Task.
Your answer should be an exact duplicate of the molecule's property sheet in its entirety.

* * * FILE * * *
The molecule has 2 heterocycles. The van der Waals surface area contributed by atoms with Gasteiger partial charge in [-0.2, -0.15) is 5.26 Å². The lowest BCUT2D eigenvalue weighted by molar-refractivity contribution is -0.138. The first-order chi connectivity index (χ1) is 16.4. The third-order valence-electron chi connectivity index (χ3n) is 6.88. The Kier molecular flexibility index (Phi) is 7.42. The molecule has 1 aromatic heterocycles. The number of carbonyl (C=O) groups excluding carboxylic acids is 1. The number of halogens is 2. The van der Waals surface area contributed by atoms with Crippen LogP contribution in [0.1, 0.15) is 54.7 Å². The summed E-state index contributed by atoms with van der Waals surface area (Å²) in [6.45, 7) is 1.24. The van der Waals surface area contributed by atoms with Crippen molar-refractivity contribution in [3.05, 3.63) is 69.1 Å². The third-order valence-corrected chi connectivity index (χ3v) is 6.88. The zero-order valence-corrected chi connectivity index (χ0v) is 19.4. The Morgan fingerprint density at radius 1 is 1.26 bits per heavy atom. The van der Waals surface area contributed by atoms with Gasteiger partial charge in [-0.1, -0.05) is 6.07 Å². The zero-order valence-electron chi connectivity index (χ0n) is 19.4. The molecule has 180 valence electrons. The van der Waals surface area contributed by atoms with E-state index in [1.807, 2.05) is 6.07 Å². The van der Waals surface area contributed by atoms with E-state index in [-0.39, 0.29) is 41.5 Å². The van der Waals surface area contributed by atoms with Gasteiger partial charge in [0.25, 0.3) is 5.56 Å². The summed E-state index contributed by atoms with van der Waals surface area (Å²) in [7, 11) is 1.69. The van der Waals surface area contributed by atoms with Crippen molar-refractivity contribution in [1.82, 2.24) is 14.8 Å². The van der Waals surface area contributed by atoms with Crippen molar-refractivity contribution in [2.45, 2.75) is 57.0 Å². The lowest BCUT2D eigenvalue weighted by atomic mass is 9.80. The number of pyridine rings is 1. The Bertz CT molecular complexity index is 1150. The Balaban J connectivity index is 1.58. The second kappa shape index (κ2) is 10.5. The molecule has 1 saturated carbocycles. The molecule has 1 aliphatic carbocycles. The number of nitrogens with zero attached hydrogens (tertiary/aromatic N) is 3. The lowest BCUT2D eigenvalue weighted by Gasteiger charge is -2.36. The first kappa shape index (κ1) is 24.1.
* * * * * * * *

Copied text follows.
The molecule has 2 heterocycles. The van der Waals surface area contributed by atoms with Gasteiger partial charge in [-0.2, -0.15) is 5.26 Å². The lowest BCUT2D eigenvalue weighted by molar-refractivity contribution is -0.138. The first-order chi connectivity index (χ1) is 16.4. The third-order valence-electron chi connectivity index (χ3n) is 6.88. The Kier molecular flexibility index (Phi) is 7.42. The molecule has 1 aromatic heterocycles. The number of carbonyl (C=O) groups excluding carboxylic acids is 1. The number of halogens is 2. The van der Waals surface area contributed by atoms with Crippen LogP contribution in [0.1, 0.15) is 54.7 Å². The summed E-state index contributed by atoms with van der Waals surface area (Å²) in [6.45, 7) is 1.24. The van der Waals surface area contributed by atoms with Crippen molar-refractivity contribution in [3.05, 3.63) is 69.1 Å². The third-order valence-corrected chi connectivity index (χ3v) is 6.88. The zero-order valence-corrected chi connectivity index (χ0v) is 19.4. The Morgan fingerprint density at radius 1 is 1.26 bits per heavy atom. The van der Waals surface area contributed by atoms with Gasteiger partial charge in [-0.1, -0.05) is 6.07 Å². The zero-order valence-electron chi connectivity index (χ0n) is 19.4. The molecule has 180 valence electrons. The van der Waals surface area contributed by atoms with E-state index in [1.807, 2.05) is 6.07 Å². The van der Waals surface area contributed by atoms with E-state index in [-0.39, 0.29) is 41.5 Å². The van der Waals surface area contributed by atoms with Gasteiger partial charge in [0.25, 0.3) is 5.56 Å². The summed E-state index contributed by atoms with van der Waals surface area (Å²) in [7, 11) is 1.69. The van der Waals surface area contributed by atoms with Crippen molar-refractivity contribution in [1.82, 2.24) is 14.8 Å². The van der Waals surface area contributed by atoms with Crippen molar-refractivity contribution in [2.45, 2.75) is 57.0 Å². The lowest BCUT2D eigenvalue weighted by atomic mass is 9.80. The number of pyridine rings is 1. The Bertz CT molecular complexity index is 1150. The Balaban J connectivity index is 1.58. The second kappa shape index (κ2) is 10.5. The molecule has 1 saturated carbocycles. The molecule has 1 aliphatic carbocycles. The number of nitrogens with zero attached hydrogens (tertiary/aromatic N) is 3. The lowest BCUT2D eigenvalue weighted by Gasteiger charge is -2.36. The first kappa shape index (κ1) is 24.1.